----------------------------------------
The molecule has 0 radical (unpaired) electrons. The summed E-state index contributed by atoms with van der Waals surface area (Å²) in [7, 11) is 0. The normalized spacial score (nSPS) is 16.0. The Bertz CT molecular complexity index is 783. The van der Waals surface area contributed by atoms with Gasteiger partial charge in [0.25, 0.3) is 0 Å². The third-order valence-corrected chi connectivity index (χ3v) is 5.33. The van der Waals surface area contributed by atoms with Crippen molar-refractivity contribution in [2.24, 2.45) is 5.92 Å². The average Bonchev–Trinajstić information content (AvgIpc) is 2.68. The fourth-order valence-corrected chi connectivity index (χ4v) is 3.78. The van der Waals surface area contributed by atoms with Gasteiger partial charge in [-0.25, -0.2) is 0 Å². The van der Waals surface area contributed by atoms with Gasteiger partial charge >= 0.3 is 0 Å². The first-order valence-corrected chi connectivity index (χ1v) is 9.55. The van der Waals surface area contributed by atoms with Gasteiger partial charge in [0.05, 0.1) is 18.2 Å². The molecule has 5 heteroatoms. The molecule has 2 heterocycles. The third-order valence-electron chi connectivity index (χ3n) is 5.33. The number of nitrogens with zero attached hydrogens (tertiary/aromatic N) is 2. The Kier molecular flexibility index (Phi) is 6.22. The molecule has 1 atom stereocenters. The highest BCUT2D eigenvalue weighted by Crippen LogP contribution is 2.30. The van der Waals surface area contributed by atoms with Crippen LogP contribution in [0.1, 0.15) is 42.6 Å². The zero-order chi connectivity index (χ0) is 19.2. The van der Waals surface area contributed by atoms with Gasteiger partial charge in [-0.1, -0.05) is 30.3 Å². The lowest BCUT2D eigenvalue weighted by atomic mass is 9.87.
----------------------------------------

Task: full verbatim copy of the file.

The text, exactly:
The molecule has 0 radical (unpaired) electrons. The summed E-state index contributed by atoms with van der Waals surface area (Å²) in [7, 11) is 0. The normalized spacial score (nSPS) is 16.0. The Bertz CT molecular complexity index is 783. The van der Waals surface area contributed by atoms with Gasteiger partial charge in [0.25, 0.3) is 0 Å². The third-order valence-corrected chi connectivity index (χ3v) is 5.33. The van der Waals surface area contributed by atoms with Crippen molar-refractivity contribution in [2.24, 2.45) is 5.92 Å². The average Bonchev–Trinajstić information content (AvgIpc) is 2.68. The fourth-order valence-corrected chi connectivity index (χ4v) is 3.78. The van der Waals surface area contributed by atoms with Gasteiger partial charge in [-0.25, -0.2) is 0 Å². The van der Waals surface area contributed by atoms with Gasteiger partial charge >= 0.3 is 0 Å². The first-order valence-corrected chi connectivity index (χ1v) is 9.55. The van der Waals surface area contributed by atoms with Gasteiger partial charge in [0.05, 0.1) is 18.2 Å². The molecule has 5 heteroatoms. The molecule has 2 heterocycles. The third-order valence-electron chi connectivity index (χ3n) is 5.33. The number of nitrogens with zero attached hydrogens (tertiary/aromatic N) is 2. The Kier molecular flexibility index (Phi) is 6.22. The molecule has 1 atom stereocenters. The highest BCUT2D eigenvalue weighted by Crippen LogP contribution is 2.30. The van der Waals surface area contributed by atoms with Crippen LogP contribution in [0.1, 0.15) is 42.6 Å². The zero-order chi connectivity index (χ0) is 19.2. The van der Waals surface area contributed by atoms with Gasteiger partial charge in [-0.1, -0.05) is 30.3 Å². The lowest BCUT2D eigenvalue weighted by atomic mass is 9.87.